"People are going to say what they want to say," Jackson said after the Vikings completed a practice during organized team activities. "It's their job to analyze things and to give their opinion of our team. My job is to go out there and prove them wrong. That's how I look at it. It's just extra motivation. That's all it is, and pretty much that motivator, and things like that kind of help me out, get me over the top."
Jackson, entering his second season as the Vikings' starter, is not only going to have the advantage of experience but also an improved receiving corps that features free-agent addition Bernard Berrian.
Last season, Jackson posted an 8-4 record as a starter but finished 28th among NFL quarterbacks with a 70.8 passer rating. He also threw 12 interceptions to nine touchdown passes.
Committed to improving on that performance, Jackson has spent this offseason at the Vikings' Winter Park complex. He said one of goals in 2008 is to know what everybody on the field is doing.
"I knew what everybody was doing (last year), but sometimes I pretty much just did what I had to do," he said. "I'm trying to learn what the defense is doing, trying to figure out what everyone is going to be doing. The offensive line, the receivers, the backs, everybody. Just try to get more comfortable with the offense."
Jackson said he has felt more comfortable running the offense during the OTAs and while those are low-stress drills, it is step in the right direction.
Coach Brad Childress wants to see Jackson take more of these steps as the season approaches.
"I'd like to see him improve in a few different areas," Childress said. "Obviously a quarterback is judged by whether he gets his team in the end zone. As we say all the time and Tarvaris knows this, no matter how rough the sea is, you bring the ship in, so that's what quarterbacks will always be judged on is how many games you win."
Bears: Benson's ankle should be OK
Cedric Benson appears to be right on schedule for a complete recovery from the fractured ankle that ended his 2007 season in late November and put his future as the Bears' featured runner in jeopardy.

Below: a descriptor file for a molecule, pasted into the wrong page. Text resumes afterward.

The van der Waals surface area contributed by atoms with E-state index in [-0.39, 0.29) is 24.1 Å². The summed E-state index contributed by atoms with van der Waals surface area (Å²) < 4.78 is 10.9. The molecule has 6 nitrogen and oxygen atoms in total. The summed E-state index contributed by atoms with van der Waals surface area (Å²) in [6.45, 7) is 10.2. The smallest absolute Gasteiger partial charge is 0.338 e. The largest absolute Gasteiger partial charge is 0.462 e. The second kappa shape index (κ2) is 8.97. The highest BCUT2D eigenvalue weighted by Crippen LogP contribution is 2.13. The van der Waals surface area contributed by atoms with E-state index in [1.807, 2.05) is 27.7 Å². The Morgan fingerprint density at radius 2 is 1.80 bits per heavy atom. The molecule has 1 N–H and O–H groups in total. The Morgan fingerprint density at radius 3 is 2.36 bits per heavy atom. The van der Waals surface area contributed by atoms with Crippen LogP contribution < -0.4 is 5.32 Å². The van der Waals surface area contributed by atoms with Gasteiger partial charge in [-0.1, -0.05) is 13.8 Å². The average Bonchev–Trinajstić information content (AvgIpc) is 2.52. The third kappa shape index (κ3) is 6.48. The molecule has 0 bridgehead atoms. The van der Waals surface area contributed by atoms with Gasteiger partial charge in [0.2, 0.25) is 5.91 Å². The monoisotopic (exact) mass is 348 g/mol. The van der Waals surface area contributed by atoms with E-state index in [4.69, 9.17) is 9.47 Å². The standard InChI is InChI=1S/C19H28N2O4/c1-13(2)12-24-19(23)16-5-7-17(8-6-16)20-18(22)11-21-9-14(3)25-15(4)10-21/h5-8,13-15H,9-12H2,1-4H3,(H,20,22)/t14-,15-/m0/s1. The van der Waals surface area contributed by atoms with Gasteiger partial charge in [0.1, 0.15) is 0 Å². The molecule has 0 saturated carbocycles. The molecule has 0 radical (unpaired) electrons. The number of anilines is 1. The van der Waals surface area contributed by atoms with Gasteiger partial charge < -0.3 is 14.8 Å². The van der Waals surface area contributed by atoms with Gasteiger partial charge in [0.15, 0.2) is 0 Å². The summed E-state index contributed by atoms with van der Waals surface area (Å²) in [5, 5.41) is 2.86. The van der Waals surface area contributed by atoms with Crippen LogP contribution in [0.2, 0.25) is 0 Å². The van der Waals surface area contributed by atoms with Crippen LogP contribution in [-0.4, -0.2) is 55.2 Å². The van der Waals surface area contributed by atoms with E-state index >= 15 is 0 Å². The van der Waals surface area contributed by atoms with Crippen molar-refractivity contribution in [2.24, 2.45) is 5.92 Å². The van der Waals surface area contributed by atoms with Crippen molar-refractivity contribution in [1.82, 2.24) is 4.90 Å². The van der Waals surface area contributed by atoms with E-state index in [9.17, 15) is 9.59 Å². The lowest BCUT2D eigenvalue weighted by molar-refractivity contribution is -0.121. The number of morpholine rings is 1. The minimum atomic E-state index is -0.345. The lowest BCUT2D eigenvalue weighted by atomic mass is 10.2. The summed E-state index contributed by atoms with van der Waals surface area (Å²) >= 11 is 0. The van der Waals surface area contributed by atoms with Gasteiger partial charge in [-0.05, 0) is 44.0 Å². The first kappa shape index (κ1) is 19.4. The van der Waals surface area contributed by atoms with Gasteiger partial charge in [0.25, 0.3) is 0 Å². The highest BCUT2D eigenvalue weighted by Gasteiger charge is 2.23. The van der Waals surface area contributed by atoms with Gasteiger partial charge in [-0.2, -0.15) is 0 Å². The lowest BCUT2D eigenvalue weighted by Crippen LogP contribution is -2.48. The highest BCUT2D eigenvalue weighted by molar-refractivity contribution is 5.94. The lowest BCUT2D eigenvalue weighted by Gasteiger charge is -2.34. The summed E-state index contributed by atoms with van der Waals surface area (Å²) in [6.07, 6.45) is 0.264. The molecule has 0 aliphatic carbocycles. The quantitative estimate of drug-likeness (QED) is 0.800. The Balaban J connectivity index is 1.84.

But it remains to be seen if Benson, even if he's healthy, will perform well enough to withstand the challenge from second-round draft pick Matt Forte.
Despite last season's career-worst 3.4-yard average per carry, Benson recently received a vote of confidence as the starter from Bears coach Lovie Smith. During Wednesday's third day of organized team activities at Halas Hall, Benson lined up with the first team and ran and cut without any trace of a limp. But, even if he goes to training camp on July 22 as No. 1 on the depth chart, Benson's hold on the starting job is tenuous with Forte waiting in the wings.
"I think it's always been a challenge," Benson said. "Garrett Wolfe came in last year. The first two years (it was) with Thomas Jones. It's always been a challenge. I wouldn't expect anything less or any different."
Benson's future in Chicago seemed to be imperiled early this month when he was arrested on Lake Travis near Austin, Texas, and charged with boating while intoxicated and resisting arrest, charges that he will fight in court and which have been disputed by impartial observers. His next court date is June 30, although he is not required to attend. Benson said he is not presently considering a lawsuit in the case but only looks forward to having it resolved and being vindicated.
"It'll be nice to get it cleared up and over with, but I don't really spend too much time thinking about it," he said. "I'm sticking to my story, and the truth will come out sometime, whether it'll be now or a year from now or whenever."
At the time of the arrest, Bears general manager Jerry Angelo, while referring to Benson as a victim, also questioned the player's judgment and said he allowed himself to become a victim. Benson disagrees with that characterization of his actions.
"He'd have to explain to me how I put myself in a situation to be a victim," the four-year veteran said. "I was enjoying myself; enjoying my offseason."